TheStreet.com featured coverage of 37 new ETFs including a ranking which combines risk and performance data combined into a single composite opinion represented by a letter. Here’s a partial view of the table featured:
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I have been tracking some of these in my weekly StatSheet. The problem with the type of rankings featured here is to find a proper entry point. Let’s take a look at some snippets from the story:
With an initial rating of E, investors in the HealthShares Ophthalmology ETF(HHZ – Cramer’s Take – Stockpickr) are seeing red after losing 40.20% in a year. Over the same period, the holdings providing the worst of the damage include ISTA Pharmaceuticals Inc(ISTA – Cramer’s Take – Stockpickr), off 77.25%; LCA-Vision Inc(LCAV – Cramer’s Take – Stockpickr), off 75.12%; TLC Vision Corp(TLCV – Cramer’s Take – Stockpickr), off 74.70%; and Opko Health Inc(OPK – Cramer’s Take – Stockpickr), off 65.21%.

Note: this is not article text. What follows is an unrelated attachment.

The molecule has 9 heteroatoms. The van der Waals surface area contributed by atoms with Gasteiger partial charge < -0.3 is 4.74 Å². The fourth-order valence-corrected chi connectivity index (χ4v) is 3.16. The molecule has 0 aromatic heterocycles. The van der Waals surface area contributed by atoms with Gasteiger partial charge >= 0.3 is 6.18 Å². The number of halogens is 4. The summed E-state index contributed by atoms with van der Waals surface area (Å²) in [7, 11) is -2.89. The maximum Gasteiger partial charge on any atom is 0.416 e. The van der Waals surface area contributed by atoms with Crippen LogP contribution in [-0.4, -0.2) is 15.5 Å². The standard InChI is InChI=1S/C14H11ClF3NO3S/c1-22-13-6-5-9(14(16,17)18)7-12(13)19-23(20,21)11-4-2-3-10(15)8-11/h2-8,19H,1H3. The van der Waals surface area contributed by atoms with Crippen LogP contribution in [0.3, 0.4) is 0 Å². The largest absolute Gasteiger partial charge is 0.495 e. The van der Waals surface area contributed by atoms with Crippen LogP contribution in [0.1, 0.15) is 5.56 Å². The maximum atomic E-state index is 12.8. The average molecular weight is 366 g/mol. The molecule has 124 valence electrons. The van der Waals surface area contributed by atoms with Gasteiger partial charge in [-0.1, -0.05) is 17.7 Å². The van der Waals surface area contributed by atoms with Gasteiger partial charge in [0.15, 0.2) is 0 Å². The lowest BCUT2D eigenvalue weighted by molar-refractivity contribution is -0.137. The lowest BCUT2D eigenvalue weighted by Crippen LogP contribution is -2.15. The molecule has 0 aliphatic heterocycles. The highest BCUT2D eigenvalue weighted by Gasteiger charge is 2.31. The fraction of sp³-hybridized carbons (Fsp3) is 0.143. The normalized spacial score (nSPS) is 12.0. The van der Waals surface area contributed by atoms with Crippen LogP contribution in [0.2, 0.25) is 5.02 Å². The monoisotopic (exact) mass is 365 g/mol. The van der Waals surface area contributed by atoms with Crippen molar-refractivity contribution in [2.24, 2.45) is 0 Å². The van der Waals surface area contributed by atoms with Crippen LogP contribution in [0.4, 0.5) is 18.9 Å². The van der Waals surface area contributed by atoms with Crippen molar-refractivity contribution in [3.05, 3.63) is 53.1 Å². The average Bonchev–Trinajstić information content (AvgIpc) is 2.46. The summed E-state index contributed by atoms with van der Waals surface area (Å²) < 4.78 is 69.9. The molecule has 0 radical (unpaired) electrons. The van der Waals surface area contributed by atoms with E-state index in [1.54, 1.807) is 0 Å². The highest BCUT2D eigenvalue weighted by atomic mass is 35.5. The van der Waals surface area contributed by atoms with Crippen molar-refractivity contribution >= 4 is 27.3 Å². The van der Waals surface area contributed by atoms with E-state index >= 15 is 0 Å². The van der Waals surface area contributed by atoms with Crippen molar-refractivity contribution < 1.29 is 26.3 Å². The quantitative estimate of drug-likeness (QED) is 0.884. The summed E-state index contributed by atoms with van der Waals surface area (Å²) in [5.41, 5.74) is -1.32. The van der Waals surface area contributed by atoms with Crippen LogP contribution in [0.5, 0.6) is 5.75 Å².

Also, speculators expecting fat returns from the E- rated HealthShares Metabolic-Endocrine Disorders ETF(HHM – Cramer’s Take – Stockpickr) ought to be roundly disappointed with a loss of 36.55%. The one-year loss of 89.61% from Nastech Pharmaceutical(NSTK – Cramer’s Take – Stockpickr), 82.12% loss in shares of MannKind(MNKD – Cramer’s Take – Stockpickr), and 72.18% drop in Altus Pharmaceuticals(ALTU – Cramer’s Take – Stockpickr) contributed most to the investor account shrinkage.
As you can see, this is volatility and losing money at its finest. If you like gambling, this is for you. Jumping into these types of ETFs without use of sell stop points can expose you to losses of some 80% although, in all fairness, some funds like GXC gained some 46%.
Nevertheless, following any ranking scheme blindly, will expose your portfolio to gigantic losses probably more often than huge gains. Keep in mind that no matter which investing approach you prefer, the entry point is important, but the exit strategy will save your bacon.